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Pulitzer prize winning author, Columbia professor, historian, and liberal Eric Foner thinks liberalism is in a state of contradiction. One the one hand, he says liberals want an "activist government" while, on the other, liberals want privacy and a lack of government intervention. It brings to mind an Aesop's fable called The Horse, Hunter, and Stag:

A quarrel had arisen between the Horse and the Stag, so the Horse came to a Hunter to ask his help to take revenge on the Stag. The Hunter agreed, but said: "If you desire to conquer the Stag, you must permit me to place this piece of iron between your jaws, so that I may guide you with these reins, and allow this saddle to be placed upon your back so that I may keep steady upon you as we follow after the enemy." The Horse agreed to the conditions, and the Hunter soon saddled and bridled him. Then with the aid of the Hunter the Horse soon overcame the Stag, and said to the Hunter: "Now, get off, and remove those things from my mouth and back."

"Not so fast, friend," said the Hunter. "I have now got you under bit and spur, and prefer to keep you as you are at present."

Moral: If you allow men to use you for your own purposes, they will use you for theirs.

We know the Left is pretty unhappy with Obama's many broken promises, and many are feeling a bit betrayed. (As the joke goes, "if Obama doesn't end the wars in Iraq and Afghanistan, close Guantanamo, and stop bombing Pakistan, we swear to fucking God we'll vote for him with slightly less enthusiasm in 2012.")

Spread the Wealth - Obamas political contributions given to McCain

But the betrayal is about more than broken promises - it's about a betrayal of principles and partiality, and Obama is the symbol. People thought they were voting for one set of principles - an activist government hell-bent on economic equality, destruction of corporatism, and promoting peace. What they got was an activist government. They wanted more state power (via regulations) against corporations. What they got was more state power. They wanted government to redistribute wealth from the rich to the poor. What they got was government redistributing wealth. They wanted more government spending on social programs. What they got was more government spending. They wanted government to improve the lives of the people. What they got was government improving the lives of a subset of the people (e.g., the bankers and elite). They voted for a more powerful executive who would be a leader for their causes. What they got was a more powerful executive. These aren't the partial wins liberals were hoping for.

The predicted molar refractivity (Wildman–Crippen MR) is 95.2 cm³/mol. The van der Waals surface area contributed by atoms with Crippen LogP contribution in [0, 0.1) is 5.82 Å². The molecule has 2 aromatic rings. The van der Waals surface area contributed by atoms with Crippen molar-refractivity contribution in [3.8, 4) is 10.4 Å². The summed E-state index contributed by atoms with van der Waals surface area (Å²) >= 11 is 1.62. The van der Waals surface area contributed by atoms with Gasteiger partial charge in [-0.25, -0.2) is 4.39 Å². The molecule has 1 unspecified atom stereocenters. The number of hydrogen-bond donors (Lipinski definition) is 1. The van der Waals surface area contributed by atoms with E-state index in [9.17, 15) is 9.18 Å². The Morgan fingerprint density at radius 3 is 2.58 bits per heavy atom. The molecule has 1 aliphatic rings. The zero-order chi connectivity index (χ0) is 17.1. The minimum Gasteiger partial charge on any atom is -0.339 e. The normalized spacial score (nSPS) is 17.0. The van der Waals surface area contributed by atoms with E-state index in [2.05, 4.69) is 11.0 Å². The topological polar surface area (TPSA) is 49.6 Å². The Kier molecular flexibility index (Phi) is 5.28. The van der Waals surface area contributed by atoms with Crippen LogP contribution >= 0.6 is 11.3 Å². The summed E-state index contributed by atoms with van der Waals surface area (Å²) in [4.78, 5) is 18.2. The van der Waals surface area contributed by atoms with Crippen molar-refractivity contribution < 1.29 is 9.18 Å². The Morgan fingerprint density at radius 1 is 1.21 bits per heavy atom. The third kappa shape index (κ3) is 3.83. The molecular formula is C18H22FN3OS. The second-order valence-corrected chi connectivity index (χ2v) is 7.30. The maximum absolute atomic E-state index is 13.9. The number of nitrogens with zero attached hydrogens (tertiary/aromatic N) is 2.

Why isn't the Left getting what they voted for? Do you agree with the author's insinuation that modern liberal/progressive ideas are incoherent? Which of the author's claims could be made about conservatives as well? What are the differences among liberals, progressives, conservatives, and libertarians for the definition and concepts of freedom? Why do liberals, progressives, and conservatives want more activist governments, but then complain when they get it? Is the struggle between liberals, progressives, and conservatives just a battle of who gets to run the intrusive, bureaucratic, imperialistic empire?